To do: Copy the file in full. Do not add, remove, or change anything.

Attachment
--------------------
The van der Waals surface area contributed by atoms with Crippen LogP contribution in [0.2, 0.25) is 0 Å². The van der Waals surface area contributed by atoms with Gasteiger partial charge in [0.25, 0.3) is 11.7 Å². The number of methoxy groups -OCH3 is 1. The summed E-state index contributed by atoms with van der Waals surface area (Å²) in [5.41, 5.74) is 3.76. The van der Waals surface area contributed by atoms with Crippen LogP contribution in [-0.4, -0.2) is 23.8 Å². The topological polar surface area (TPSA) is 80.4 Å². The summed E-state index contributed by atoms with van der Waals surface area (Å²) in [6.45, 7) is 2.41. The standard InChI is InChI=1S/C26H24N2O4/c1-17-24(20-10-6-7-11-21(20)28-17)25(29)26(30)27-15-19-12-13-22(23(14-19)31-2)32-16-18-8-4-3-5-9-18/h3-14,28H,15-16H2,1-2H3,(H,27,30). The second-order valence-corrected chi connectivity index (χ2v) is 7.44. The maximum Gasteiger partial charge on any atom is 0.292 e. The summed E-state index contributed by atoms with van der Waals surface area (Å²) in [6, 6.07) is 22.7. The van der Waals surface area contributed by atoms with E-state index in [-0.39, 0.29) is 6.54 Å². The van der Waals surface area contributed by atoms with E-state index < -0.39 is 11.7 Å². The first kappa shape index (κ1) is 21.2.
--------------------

The van der Waals surface area contributed by atoms with Crippen LogP contribution in [0.2, 0.25) is 0 Å². The van der Waals surface area contributed by atoms with Gasteiger partial charge in [0.25, 0.3) is 11.7 Å². The number of methoxy groups -OCH3 is 1. The summed E-state index contributed by atoms with van der Waals surface area (Å²) in [5.41, 5.74) is 3.76. The van der Waals surface area contributed by atoms with Crippen LogP contribution in [-0.4, -0.2) is 23.8 Å². The topological polar surface area (TPSA) is 80.4 Å². The summed E-state index contributed by atoms with van der Waals surface area (Å²) in [6.45, 7) is 2.41. The standard InChI is InChI=1S/C26H24N2O4/c1-17-24(20-10-6-7-11-21(20)28-17)25(29)26(30)27-15-19-12-13-22(23(14-19)31-2)32-16-18-8-4-3-5-9-18/h3-14,28H,15-16H2,1-2H3,(H,27,30). The second-order valence-corrected chi connectivity index (χ2v) is 7.44. The maximum Gasteiger partial charge on any atom is 0.292 e. The summed E-state index contributed by atoms with van der Waals surface area (Å²) in [6, 6.07) is 22.7. The van der Waals surface area contributed by atoms with E-state index in [-0.39, 0.29) is 6.54 Å². The van der Waals surface area contributed by atoms with E-state index < -0.39 is 11.7 Å². The first kappa shape index (κ1) is 21.2.